Not even a ton of sand and thousands of pitchfork marks made by a volunteer ground force were enough to save Daventry Town’s top-of-the-table clash with Dunstable at Communications Park on Saturday.
“The situation is getting quite serious,” admitted the Town’s match secretary Nigel Foster.
“Already we are committed to playing twice a week right up until the end of March.”
Daventry were reluctant to call off the Dunstable game following an early morning referee’s inspection, as a similar scenario had led to the postponement of the potentially lucrative New Year’s Day encounter with Kettering Town.
On that occasion the match referee was swayed by adverse weather forecasts, only for the pitch to be playable by 3pm.
This time though, despite the herculean efforts of Foster’s father (groundsman John Foster) the match had to be called off before Dunstable were due to journey north at midday.
Even in the unlikely event of no more wet weather this winter, Daventry face the prospect of playing at least twice a week throughout February, March and most of April.
That is because earlier FA Cup and Trophy runs meant that the Purple Army had completed only half of its scheduled 42 Southern League fixtures before Tuesday night’s fixture at Hayes which, was also postponed due to a waterlogged pitch.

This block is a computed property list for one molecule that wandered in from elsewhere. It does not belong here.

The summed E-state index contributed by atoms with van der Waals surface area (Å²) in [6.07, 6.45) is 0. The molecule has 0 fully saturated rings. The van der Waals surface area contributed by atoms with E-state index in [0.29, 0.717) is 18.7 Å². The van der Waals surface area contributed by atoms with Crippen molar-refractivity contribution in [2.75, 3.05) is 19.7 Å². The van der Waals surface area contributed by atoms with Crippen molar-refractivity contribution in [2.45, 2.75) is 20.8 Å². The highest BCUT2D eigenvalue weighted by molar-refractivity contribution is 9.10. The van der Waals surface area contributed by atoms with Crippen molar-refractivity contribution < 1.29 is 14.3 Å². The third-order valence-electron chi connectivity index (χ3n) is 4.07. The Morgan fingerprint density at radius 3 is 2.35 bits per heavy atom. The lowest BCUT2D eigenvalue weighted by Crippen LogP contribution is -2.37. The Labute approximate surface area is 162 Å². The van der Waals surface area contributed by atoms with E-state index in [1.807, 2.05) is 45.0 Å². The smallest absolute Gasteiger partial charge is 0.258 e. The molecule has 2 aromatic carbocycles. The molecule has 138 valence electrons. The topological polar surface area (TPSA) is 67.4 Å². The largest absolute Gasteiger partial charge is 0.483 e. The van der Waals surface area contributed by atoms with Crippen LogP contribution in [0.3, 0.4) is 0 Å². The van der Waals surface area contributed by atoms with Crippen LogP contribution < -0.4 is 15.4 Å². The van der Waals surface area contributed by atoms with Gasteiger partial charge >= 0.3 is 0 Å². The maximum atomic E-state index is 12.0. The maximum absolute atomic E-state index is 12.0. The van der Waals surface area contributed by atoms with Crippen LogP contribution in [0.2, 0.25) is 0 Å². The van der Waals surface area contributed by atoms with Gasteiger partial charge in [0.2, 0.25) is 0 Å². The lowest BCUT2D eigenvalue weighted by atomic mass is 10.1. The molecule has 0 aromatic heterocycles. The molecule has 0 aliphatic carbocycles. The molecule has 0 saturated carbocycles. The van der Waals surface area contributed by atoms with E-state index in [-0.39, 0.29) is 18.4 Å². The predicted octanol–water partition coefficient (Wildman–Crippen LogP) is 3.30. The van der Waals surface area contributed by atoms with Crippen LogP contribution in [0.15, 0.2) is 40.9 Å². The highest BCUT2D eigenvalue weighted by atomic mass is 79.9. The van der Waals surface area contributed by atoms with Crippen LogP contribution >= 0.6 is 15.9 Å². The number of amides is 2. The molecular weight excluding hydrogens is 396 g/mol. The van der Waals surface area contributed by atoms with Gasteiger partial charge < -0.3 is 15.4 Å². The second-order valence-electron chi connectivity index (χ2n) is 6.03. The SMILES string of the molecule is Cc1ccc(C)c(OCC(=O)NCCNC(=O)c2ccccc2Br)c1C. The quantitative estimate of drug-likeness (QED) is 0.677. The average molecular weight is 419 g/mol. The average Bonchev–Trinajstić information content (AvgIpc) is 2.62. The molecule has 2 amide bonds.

Promotion play-offs dates are set in tablets of stone for the first week in May, so all Calor League fixtures must be completed by the end of April come hell or high water, and Town still have 21 games to play.
Meanwhile Daventry are also committed to taking on Cogenhoe United in the NFA Senior Cup final at Sixfields in mid-April, the Cooks havingbeaten Long Buckby 3-0 in Tuesday’s semi-final.
In my youth, games went ahead in all kinds of weather - rain, hail, sleet or snow - but these days referees are much more fussy thanks no doubt to the ever-increasing Health and Safety lobby.
Playing on frozen pitches is clearly dangerous, but does it really matter if wet patches prevent the ball from rolling properly anywhere except in the goalmouths? Play continued in the Beaconsfield-Daventry match last month despite second half monsoon conditions.
Without expensive drainage non-League football clubs could face continued problems if the pattern of wet winters continues. At step four level Rugby Town are one of the few clubs equipped to deal with this problem. Rearranging matches for Tuesday nights presents players with work related problems especially as the SL’s more northerly clubs such as Daventry and Rugby face early travelling down the motorways for north London fixtures.
Attendances also suffer.
Since the FA Cup defeat at Chesterfield in early December the Town have played five midweek home league games with only the Aylesbury fixture attracting a three-figure crowd of 141.